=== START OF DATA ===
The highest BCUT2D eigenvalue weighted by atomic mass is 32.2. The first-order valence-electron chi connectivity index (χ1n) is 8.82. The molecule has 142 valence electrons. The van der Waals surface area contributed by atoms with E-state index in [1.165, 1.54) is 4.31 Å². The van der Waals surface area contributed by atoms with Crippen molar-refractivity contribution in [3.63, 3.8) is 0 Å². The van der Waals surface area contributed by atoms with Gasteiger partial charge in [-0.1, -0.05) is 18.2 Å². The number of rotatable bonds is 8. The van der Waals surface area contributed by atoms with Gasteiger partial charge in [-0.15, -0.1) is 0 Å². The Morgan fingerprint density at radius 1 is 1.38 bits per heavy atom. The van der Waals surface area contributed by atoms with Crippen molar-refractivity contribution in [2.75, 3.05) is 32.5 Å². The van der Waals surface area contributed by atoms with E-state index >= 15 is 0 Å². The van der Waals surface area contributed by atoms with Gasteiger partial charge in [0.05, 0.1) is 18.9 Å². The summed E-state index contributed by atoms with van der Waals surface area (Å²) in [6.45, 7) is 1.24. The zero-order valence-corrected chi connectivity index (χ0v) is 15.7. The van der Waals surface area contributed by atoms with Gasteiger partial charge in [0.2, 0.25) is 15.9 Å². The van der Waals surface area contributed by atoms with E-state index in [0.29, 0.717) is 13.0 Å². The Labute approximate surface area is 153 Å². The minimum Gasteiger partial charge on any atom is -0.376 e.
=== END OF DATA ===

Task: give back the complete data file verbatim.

The highest BCUT2D eigenvalue weighted by atomic mass is 32.2. The first-order valence-electron chi connectivity index (χ1n) is 8.82. The molecule has 142 valence electrons. The van der Waals surface area contributed by atoms with E-state index in [1.165, 1.54) is 4.31 Å². The van der Waals surface area contributed by atoms with Crippen molar-refractivity contribution in [3.63, 3.8) is 0 Å². The van der Waals surface area contributed by atoms with Gasteiger partial charge in [-0.1, -0.05) is 18.2 Å². The number of rotatable bonds is 8. The van der Waals surface area contributed by atoms with Gasteiger partial charge in [-0.15, -0.1) is 0 Å². The Morgan fingerprint density at radius 1 is 1.38 bits per heavy atom. The van der Waals surface area contributed by atoms with Crippen molar-refractivity contribution in [2.75, 3.05) is 32.5 Å². The van der Waals surface area contributed by atoms with E-state index >= 15 is 0 Å². The van der Waals surface area contributed by atoms with Gasteiger partial charge in [0.05, 0.1) is 18.9 Å². The summed E-state index contributed by atoms with van der Waals surface area (Å²) in [6.45, 7) is 1.24. The zero-order valence-corrected chi connectivity index (χ0v) is 15.7. The van der Waals surface area contributed by atoms with Gasteiger partial charge in [0.2, 0.25) is 15.9 Å². The van der Waals surface area contributed by atoms with E-state index in [0.29, 0.717) is 13.0 Å². The Labute approximate surface area is 153 Å². The minimum Gasteiger partial charge on any atom is -0.376 e.